Saltwater Pools: What The Name Doesn’t Tell You

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For most of us, a swimming pool would be a truly valuable addition to any home. It isn’t just the fun pools bring to the backyard recreational space — they add value to Kenai property listings when it comes time to sell. For many years, homeowners could choose their pool’s size and shape, but that was about all. The water was going to be fresh, and the maintenance method, chlorination.

But that was before the saltwater pool began to come into its own as a popular choice. One of the reasons is that most people have misconceptions about the plusses and minuses of the saltwater variety: it’s not, as you might think, an attempt to create ocean water in the backyard. ‘Saltwater’ is not ‘seawater.’ The water in a salt pool does not look, smell or taste different from that in a traditional pool, and chlorine is used in both systems. However, Kenai area homeowners who are considering having their own pool should consider the few distinct differences between chemical chlorine and saltwater pools.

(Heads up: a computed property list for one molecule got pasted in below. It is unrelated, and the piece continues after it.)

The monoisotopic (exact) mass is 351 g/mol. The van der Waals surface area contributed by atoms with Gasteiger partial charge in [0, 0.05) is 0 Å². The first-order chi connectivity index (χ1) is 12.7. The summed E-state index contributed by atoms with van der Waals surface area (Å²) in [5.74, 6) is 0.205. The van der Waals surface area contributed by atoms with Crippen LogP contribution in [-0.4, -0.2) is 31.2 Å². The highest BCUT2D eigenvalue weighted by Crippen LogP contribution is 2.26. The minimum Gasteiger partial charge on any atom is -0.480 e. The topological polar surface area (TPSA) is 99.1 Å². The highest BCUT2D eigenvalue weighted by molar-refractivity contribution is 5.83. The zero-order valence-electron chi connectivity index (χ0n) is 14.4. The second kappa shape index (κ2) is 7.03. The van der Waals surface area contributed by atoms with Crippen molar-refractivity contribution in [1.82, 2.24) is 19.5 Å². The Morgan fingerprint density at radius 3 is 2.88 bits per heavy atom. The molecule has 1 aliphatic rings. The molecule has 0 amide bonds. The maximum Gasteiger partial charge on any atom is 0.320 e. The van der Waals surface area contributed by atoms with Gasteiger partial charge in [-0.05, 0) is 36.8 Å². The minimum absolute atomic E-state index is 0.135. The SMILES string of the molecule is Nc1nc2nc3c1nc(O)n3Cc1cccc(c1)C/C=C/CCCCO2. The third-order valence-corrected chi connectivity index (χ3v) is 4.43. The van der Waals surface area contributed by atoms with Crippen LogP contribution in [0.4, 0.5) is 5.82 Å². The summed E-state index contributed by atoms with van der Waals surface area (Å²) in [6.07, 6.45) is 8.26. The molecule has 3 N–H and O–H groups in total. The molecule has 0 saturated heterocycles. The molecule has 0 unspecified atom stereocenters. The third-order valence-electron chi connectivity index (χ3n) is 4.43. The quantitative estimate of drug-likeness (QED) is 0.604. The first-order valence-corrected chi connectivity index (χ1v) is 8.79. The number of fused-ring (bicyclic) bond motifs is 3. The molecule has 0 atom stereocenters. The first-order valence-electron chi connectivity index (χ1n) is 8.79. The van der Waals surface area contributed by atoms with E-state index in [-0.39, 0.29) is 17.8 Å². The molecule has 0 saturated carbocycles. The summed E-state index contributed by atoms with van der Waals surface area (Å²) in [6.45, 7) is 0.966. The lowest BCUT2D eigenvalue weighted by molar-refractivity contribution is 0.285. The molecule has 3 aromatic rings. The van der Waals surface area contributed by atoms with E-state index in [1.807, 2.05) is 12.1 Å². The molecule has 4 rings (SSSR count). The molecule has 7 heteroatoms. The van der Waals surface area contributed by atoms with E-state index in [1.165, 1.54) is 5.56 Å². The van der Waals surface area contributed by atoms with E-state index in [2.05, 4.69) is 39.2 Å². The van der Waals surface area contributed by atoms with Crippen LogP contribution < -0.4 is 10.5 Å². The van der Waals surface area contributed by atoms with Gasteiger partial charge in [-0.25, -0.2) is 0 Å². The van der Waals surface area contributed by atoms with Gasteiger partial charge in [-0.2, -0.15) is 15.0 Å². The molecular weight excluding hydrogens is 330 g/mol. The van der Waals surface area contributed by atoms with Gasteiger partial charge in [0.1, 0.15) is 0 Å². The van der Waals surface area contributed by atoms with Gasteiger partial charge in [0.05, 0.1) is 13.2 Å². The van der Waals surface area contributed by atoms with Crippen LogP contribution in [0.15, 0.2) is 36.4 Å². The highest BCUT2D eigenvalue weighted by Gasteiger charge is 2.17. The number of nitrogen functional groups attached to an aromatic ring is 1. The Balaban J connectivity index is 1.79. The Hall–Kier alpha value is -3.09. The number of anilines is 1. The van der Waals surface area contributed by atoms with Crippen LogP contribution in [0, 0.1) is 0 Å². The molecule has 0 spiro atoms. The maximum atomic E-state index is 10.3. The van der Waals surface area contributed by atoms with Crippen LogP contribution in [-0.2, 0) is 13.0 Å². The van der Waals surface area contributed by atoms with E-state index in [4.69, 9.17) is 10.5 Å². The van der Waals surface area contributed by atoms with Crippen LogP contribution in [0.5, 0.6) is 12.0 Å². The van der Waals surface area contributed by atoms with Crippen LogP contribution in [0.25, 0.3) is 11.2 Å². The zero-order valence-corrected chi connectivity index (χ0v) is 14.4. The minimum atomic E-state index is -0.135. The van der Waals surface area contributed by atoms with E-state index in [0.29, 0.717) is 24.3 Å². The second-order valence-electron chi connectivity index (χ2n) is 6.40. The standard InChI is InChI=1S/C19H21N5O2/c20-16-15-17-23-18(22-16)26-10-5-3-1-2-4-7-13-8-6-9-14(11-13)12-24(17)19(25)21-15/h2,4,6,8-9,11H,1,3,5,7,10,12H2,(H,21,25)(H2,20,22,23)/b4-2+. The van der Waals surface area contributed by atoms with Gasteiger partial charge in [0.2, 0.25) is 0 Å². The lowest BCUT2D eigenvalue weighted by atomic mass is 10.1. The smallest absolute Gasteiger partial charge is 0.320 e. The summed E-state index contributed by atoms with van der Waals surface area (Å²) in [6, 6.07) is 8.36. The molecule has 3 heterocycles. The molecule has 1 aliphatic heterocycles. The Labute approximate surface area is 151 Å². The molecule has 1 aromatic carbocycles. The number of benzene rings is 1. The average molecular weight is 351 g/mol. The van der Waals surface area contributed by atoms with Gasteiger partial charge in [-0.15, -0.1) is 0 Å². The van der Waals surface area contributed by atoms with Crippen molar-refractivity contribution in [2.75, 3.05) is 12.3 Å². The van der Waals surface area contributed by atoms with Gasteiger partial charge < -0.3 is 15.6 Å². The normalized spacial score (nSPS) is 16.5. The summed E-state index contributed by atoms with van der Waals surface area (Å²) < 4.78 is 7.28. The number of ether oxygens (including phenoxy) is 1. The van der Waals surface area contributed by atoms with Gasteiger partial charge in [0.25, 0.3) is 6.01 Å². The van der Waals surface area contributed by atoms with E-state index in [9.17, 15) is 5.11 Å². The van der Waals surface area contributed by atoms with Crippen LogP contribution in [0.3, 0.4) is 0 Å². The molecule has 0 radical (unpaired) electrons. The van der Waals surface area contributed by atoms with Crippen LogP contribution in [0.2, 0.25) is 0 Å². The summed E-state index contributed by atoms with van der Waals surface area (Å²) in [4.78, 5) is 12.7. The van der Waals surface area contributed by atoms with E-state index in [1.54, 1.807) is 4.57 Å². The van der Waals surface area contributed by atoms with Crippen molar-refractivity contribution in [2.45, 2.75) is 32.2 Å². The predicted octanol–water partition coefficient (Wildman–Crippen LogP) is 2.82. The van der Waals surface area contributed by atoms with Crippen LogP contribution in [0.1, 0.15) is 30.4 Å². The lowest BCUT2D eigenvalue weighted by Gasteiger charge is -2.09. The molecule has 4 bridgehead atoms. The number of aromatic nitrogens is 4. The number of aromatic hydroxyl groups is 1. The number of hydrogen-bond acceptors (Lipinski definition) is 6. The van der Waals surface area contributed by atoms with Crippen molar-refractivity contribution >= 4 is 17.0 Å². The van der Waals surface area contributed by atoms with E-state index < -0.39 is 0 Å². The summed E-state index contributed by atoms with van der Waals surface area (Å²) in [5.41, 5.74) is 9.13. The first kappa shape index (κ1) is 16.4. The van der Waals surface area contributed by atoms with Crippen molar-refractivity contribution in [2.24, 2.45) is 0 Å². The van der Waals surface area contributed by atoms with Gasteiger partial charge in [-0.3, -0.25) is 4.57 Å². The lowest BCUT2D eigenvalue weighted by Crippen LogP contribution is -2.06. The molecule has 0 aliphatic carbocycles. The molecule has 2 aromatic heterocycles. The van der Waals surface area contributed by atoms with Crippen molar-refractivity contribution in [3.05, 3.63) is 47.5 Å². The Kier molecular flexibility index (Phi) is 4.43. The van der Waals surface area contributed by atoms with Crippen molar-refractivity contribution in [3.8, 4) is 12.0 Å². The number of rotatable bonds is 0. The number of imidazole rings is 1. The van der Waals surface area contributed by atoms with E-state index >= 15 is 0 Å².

Saltwater pools continuously monitor themselves to insure that the chlorine level is sufficient to control microorganisms and sanitize the water. Many of these systems will automatically start the pool pump to infuse more chlorine if the chlorine level drops. That means less time testing and maintaining the water than is generally required by a freshwater chlorine system.

However, saltwater pools do require homeowners to run their pool pumps significantly longer than traditional chemically chlorinated pools. Sunlight depletes the chlorine in any body of water. Chemicals used for traditional freshwater chlorination include cyanurates, which slow the photochemical reduction to keep a pool disinfected more effectively. Saltwater pools do not rely on these added chemicals – they have chlorinators (called ‘salt cells’) that use electrolysis to break down the salt to produce the same effect. So the pool pump must operate more frequently, with higher energy costs as a result.

The absence of chemical compounds is a side benefit with saltwater systems. They operate with a lower chlorine content than do traditional pools, so they are easier on the eyes and skin of the swimmers. Though homeowners must purchase salt, it’s an additive that is a good deal less expensive than the liquid or solid chlorine additives used in traditional pools, and it’s applied less frequently.

Whenever a homeowner in considers an improvement, I like to advise the future resale value be factored in.  Kenai property listings featuring saltwater pools are often considered a plus, but all the costs should be weighed before settling on the final decision.  If you are considering any value-building improvement to your home and would like to discuss potential real estate implications, I hope you will call me anytime. Let’s chat!

Real Estate Websites by Cherie Young